History & BAPRAS Archives

British plastic surgery was born during the First World War. The brutal nature of trench warfare caused terrible head and facial injuries among soldiers on both sides of the conflict, with bullets and explosive shells causing mutilation on an unprecedented scale.

Up until this point, there were surgeons who performed reconstructive and grafting procedures alongside more general surgery, but none who specialised in these areas. It was Major Harold Gillies, serving in the Royal Army Medical Corps in France, who saw the value of a dedicated reconstructive surgical discipline, and who helped to establish a centre devoted to facial repair at the Queen Mary's Hospital in Sidcup, Kent. Here, with a team of surgeons, nurses and specialist staff, Gillies pioneered many plastic surgery techniques. Widely considered to be the ‘father of plastic surgery', Gillies was knighted for his services in 1930.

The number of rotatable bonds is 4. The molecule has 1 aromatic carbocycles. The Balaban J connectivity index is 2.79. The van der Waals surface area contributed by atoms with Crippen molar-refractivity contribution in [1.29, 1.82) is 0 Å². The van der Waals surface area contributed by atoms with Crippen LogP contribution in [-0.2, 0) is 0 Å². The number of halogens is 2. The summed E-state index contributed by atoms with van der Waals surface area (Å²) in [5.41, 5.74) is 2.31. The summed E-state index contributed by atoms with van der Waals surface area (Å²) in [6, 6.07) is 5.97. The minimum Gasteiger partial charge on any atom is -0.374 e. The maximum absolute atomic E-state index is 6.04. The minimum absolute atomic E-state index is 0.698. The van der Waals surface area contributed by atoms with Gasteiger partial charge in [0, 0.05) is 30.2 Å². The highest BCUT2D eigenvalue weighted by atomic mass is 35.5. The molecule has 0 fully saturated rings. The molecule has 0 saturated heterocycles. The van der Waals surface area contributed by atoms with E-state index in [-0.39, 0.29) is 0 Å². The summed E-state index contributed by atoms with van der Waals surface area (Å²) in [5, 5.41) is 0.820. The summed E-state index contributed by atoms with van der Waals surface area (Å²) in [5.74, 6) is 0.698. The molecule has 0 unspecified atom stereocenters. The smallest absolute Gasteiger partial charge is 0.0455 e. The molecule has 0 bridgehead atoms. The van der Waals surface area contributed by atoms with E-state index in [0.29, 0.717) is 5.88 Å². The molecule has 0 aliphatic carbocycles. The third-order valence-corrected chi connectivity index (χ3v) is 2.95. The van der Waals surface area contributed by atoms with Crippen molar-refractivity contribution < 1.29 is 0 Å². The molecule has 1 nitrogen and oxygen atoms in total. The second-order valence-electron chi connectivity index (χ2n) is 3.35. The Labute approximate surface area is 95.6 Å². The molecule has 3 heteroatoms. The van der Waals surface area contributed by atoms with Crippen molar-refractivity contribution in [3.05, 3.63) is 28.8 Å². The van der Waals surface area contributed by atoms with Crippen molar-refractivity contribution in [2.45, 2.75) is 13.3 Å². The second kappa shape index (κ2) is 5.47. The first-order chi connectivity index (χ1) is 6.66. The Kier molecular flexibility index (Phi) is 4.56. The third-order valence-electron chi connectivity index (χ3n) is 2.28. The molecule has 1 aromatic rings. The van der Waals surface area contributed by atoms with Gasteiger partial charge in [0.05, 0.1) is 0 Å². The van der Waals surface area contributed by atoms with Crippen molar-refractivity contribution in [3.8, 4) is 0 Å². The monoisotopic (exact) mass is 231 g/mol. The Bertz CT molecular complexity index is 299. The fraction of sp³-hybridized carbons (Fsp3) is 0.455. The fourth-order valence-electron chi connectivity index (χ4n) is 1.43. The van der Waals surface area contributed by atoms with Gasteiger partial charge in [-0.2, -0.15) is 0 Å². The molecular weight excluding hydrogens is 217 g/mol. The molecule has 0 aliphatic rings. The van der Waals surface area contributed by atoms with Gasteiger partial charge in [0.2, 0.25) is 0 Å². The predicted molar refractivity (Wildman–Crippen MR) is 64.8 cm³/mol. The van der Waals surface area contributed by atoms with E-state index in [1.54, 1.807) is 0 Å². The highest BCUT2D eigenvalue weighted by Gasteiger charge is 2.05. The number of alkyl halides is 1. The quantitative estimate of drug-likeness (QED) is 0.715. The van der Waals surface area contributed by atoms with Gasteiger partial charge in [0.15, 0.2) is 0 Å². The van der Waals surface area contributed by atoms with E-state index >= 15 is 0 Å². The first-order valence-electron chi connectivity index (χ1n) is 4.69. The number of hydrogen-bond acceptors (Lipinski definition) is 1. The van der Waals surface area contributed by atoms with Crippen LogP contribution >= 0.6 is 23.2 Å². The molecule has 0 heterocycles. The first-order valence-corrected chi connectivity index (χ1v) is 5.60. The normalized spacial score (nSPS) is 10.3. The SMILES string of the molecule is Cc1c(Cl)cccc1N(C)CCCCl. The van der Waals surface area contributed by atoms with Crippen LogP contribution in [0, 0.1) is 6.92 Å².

By the 1930s there were four plastic surgeons practising in England. They were Gillies, Kilner, McIndoe and Mowlem, who became known as ‘The Great Four'. At the outbreak of the Second World War several units were set up to treat civilian and forces patients in need of reconstructive plastic surgery, with team of surgeons working both at home and abroad.

The idea of an Association for plastic surgery was put forward in 1944 by Sir Harold GIllies, with the aim to direct the development, uphold the standards and safeguard the interests of the burgeoning specialty, an ethos which BAPRAS continues on with today

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